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The Trouble with Literature By Victoria Kahn (Katherine Bixby Hotchkis Chair in English and Professor of Comparative Literature, Katherine Bixby Hotchkis Chair in English and Professor of Comparative Literature, University of California, Berkeley)

Summary

This book argues that the literature of the English Reformation marks a turning point in Western thinking about literature and literariness. Victoria Kahn contrasts modern and early modern understandings of the terms, and focuses on the works of Thomas Hobbes, John Milton, Immanuel Kant, Soren Kierkegaard, and J.M. Coetzee.

The Trouble with Literature Summary

The Trouble with Literature by Victoria Kahn (Katherine Bixby Hotchkis Chair in English and Professor of Comparative Literature, Katherine Bixby Hotchkis Chair in English and Professor of Comparative Literature, University of California, Berkeley)

This book, based on the Clarendon Lectures in English for 2017, argues that the literature of the English Reformation marks a turning point in Western thinking about literature and literariness. But instead of arguing that the Reformation fostered English literature, as scholars have often done, Victoria Kahn claims that literature helped undo the Reformation, with implications for both poetry and belief. Ultimately, literature in the Reformation is one vehicle by which religious belief was itself transformed into a human artifact, whether we understand this as a poetic artifact or a mental fiction. This transformation in turn helped produce the eighteenth-century discipline of aesthetics, with its emphasis on our experience of non-cognitive pleasure in the work of art, and the modern formalist definition of literature, according to which-in the words of one critic-'literature solves no problems and saves no souls.' This modern definition of literature, in short, has a history, this history is intertwined with the problem of belief, and by returning to the fraught years of the late sixteenth and seventeenth century in England, we can come to a new understanding of how the trouble with literature has shaped our discipline. The first lecture contrasts modern and early modern understandings of literature and literariness. The second and third lectures focus on Thomas Hobbes and John Milton. The fourth lecture treats the work of Immanuel Kant, Soren Kierkegaard, and J.M. Coetzee.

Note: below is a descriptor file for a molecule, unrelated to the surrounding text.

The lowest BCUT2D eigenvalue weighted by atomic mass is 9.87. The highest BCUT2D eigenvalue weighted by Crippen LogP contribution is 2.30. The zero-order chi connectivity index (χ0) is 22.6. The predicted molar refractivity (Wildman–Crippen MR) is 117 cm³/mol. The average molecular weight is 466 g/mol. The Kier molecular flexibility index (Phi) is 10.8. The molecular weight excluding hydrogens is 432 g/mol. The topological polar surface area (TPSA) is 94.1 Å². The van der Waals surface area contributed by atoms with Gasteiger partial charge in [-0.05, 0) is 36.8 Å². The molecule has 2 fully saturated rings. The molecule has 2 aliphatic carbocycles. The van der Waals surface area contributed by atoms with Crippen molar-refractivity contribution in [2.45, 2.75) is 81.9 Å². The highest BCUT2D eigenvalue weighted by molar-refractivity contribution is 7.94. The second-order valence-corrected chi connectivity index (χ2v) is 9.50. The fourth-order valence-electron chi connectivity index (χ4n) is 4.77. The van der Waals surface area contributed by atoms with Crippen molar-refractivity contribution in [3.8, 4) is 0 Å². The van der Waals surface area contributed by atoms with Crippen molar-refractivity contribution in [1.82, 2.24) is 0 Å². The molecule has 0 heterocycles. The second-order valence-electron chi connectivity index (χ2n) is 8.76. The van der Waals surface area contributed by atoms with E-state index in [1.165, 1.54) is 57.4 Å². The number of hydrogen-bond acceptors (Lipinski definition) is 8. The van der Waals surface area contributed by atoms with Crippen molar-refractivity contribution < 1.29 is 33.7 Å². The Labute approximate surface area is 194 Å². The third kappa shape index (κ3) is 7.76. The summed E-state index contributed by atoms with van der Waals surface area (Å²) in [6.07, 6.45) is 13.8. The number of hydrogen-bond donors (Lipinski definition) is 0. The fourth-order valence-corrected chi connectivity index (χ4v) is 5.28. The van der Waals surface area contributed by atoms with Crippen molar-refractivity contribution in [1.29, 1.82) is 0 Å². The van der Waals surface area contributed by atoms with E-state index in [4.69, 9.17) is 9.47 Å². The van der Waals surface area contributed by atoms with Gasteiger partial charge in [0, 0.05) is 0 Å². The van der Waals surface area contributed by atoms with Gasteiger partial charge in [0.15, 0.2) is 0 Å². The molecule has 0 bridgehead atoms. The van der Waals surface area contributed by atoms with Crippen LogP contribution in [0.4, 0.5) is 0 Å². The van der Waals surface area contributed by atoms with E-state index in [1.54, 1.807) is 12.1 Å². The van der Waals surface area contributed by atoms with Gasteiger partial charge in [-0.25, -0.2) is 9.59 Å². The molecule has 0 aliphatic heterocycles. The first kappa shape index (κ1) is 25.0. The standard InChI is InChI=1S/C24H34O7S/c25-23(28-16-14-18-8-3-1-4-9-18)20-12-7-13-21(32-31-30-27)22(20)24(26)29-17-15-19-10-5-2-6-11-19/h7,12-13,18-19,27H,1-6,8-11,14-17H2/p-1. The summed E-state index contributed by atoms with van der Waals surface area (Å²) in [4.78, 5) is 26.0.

About Victoria Kahn (Katherine Bixby Hotchkis Chair in English and Professor of Comparative Literature, Katherine Bixby Hotchkis Chair in English and Professor of Comparative Literature, University of California, Berkeley)

Victoria Kahn is the Katherine Bixby Hotchkis Chair in English and Professor of Comparative Literature at the University of California, Berkeley. She is the author of Rhetoric, Prudence, and Skepticism in the Renaissance (Cornell University Press, 1985), Machiavellian Rhetoric: From the Counter-Reformation to Milton (Princeton University Press, 1994), Wayward Contracts: The Crisis of Political Obligation in England, 1640-1674 (Princeton University Press, 2004), and The Future of Illusion: Political Theology and Early Modern Texts (University of Chicago Press, 2014). She has edited Machiavelli and the Discourse of Literature (Cornell University Press, 1993), Rhetoric and Law in Early Modern Europe (Yale University Press, 2001), and Politics and the Passions (Princeton University Press, 2006).

Table of Contents

1: Literature and Literariness 2: Hobbes and Maker's Knowledge 3: Milton and the Problem of Belief 4: Modern Literariness: Kant, Kierkegaard, and Coetzee Bibliography Index

Additional information

GOR011350147
9780198808749
0198808747
The Trouble with Literature by Victoria Kahn (Katherine Bixby Hotchkis Chair in English and Professor of Comparative Literature, Katherine Bixby Hotchkis Chair in English and Professor of Comparative Literature, University of California, Berkeley)
Used - Very Good
Hardback
Oxford University Press
20200304
208
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